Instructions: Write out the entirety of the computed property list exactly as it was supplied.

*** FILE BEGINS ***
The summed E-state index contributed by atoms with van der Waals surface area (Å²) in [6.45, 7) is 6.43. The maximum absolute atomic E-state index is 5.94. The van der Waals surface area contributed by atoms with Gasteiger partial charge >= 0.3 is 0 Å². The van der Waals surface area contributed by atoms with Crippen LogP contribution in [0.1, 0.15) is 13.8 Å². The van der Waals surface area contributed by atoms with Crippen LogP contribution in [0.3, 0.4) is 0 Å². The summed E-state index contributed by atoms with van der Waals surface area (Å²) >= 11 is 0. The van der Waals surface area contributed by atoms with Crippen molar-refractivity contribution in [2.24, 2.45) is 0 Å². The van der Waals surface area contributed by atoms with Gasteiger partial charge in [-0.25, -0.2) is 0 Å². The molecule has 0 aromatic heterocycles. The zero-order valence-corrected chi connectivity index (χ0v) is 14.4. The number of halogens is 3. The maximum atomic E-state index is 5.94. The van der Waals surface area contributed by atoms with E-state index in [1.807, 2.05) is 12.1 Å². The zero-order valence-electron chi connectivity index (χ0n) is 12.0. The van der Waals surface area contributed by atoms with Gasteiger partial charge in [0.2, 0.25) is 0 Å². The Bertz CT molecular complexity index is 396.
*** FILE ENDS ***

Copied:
The summed E-state index contributed by atoms with van der Waals surface area (Å²) in [6.45, 7) is 6.43. The maximum absolute atomic E-state index is 5.94. The van der Waals surface area contributed by atoms with Gasteiger partial charge >= 0.3 is 0 Å². The van der Waals surface area contributed by atoms with Crippen LogP contribution in [0.1, 0.15) is 13.8 Å². The van der Waals surface area contributed by atoms with Crippen LogP contribution in [0.3, 0.4) is 0 Å². The summed E-state index contributed by atoms with van der Waals surface area (Å²) >= 11 is 0. The van der Waals surface area contributed by atoms with Crippen molar-refractivity contribution in [2.24, 2.45) is 0 Å². The van der Waals surface area contributed by atoms with Gasteiger partial charge in [-0.25, -0.2) is 0 Å². The molecule has 0 aromatic heterocycles. The zero-order valence-corrected chi connectivity index (χ0v) is 14.4. The number of halogens is 3. The maximum atomic E-state index is 5.94. The van der Waals surface area contributed by atoms with E-state index in [1.807, 2.05) is 12.1 Å². The zero-order valence-electron chi connectivity index (χ0n) is 12.0. The van der Waals surface area contributed by atoms with Gasteiger partial charge in [0.2, 0.25) is 0 Å². The Bertz CT molecular complexity index is 396.